Clinical Analytics at the Bedside


Clinical Analytics at the Bedside

What do algorithms, predictive modeling and big data have to do with patient care? Plenty, it turns out.

By Sue Montgomery, RN, BSN, CHPN
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The use of big data for predictive modeling is nothing new. Companies like have been using it quite successfully for years to predict consumer habits. With the implementation of electronic health records and the explosion of mobile devices and applications, a tsunami of data is now available in healthcare as well. 

Meet IBM Watson Health

To better understand clinical analytics, it helps to know a little about machine learning — which is popularly known in connection with IBM’s Watson computer and its 2011 triumph on the game show “Jeopardy!” 

Also known as cognitive computing, this technology learns as it goes, without human intervention, building an increasingly predictive knowledge base as more data is added and patterns are derived.  

Watson’s supercomputing powers have become so effective that several years ago, it began moving beyond the game show circuit into healthcare. In 2015, IBM created an entire division for that purpose: IBM Watson Health. 

The division recently announced another in a string of acquisitions: Truven Health Analytics, purchased for $2.6 billion. The goal of the acquisition? To enable Watson Health to access more patient data and “extend its leadership in value-based care solutions.” 

With forecasts predicting that the clinical analytics market will grow 8–11 percent per year through 2020, these investments are obviously good for IBM’s bottom line.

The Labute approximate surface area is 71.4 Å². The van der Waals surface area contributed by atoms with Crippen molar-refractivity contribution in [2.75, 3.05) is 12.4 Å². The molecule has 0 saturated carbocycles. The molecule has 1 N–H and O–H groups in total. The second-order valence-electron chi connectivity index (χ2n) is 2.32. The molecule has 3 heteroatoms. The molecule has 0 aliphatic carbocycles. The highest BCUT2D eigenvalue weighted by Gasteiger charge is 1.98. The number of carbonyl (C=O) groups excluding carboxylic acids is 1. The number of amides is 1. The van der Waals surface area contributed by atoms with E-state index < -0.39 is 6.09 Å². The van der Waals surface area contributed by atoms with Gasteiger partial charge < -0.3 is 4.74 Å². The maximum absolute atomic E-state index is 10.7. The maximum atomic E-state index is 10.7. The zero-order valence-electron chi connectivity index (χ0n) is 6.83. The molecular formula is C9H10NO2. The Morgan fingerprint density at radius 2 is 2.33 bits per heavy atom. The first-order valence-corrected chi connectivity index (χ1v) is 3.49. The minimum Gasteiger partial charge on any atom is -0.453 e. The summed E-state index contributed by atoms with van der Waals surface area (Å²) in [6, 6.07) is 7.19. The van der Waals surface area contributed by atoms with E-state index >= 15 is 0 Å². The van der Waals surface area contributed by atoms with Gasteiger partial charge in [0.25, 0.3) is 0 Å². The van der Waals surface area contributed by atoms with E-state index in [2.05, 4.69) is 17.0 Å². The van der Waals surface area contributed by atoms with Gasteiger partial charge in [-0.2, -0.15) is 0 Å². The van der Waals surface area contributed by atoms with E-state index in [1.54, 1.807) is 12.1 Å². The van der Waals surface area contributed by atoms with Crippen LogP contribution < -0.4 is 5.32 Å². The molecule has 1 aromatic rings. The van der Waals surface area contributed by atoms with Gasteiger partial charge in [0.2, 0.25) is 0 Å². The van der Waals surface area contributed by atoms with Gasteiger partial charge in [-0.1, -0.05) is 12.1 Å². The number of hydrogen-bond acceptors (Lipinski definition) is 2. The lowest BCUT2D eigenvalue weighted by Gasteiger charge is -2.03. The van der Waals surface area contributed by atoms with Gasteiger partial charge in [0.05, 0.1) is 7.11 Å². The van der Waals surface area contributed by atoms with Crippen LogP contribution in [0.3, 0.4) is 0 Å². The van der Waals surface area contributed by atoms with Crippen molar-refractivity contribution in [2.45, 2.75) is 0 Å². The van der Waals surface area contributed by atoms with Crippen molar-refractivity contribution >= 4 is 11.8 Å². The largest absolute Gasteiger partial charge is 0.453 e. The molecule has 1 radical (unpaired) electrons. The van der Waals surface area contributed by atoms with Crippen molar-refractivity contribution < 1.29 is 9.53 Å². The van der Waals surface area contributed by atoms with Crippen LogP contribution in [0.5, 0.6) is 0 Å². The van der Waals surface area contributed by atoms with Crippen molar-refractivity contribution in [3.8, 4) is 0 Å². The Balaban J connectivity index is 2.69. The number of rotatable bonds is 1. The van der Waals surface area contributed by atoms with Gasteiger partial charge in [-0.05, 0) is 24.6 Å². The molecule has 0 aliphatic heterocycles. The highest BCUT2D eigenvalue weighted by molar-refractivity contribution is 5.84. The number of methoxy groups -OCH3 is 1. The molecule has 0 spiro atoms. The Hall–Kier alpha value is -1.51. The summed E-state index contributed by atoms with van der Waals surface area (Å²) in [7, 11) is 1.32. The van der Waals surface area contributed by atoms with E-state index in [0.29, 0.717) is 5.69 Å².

Watson Health certainly isn’t the only player in clinical analytics, but it was one of the first to begin making a footprint in this sector. There are a growing number of vendors in this landscape. Most EHR systems have these functionalities built into them as well. 

Six Practical Uses for Clinical Analytics 

With the implementation of the EHR over the past decade or so, we now have at our fingertips a wealth of data for use in predictive analysis. Observational data (i.e., data that is collected during the provision of care) can predict complications before they occur. This enables early intervention and cost-optimized use of resources. 

The authors of “Big Data in Health Care: Using Analytics to Identify and Manage High-Risk and High-Cost Patients,” a July 2014 Health Affairs article, examined six types of patient situations that could benefit greatly from the use of clinical analytics. Those six scenarios included: 

1. High-cost patients

2. Readmissions

3. Triage

4. Decompensation

5. Adverse events

6. Treatment optimization for diseases affecting multiple organ systems. 

The authors found that through the use of predictive systems, both short- and long-term benefits could be achieved. “EHRs make it possible to use models of diagnosis and care that combine thousands of disparate measurements to generate evidence in real time,” the authors concluded.

Why Now?

Much of the urgency to use clinical analytics can be attributed to the Affordable Care Act (ACA). With the ACA-mandated shift from fee-for-service to value-based payment models, healthcare organizations face new pressures to improve care at reduced cost.

Using collected patient data, computer algorithms are able to provide analysis and create predictive models upon which to evaluate risk and make recommendations. The goal is to more efficiently allocate resources while streamlining care.

Clinical Analytics in California

St. Joseph Health, which is based in Irvine, announced last September that it will be implementing MEDITECH’s Business and Clinical Analytics solution across its entire network of ministries.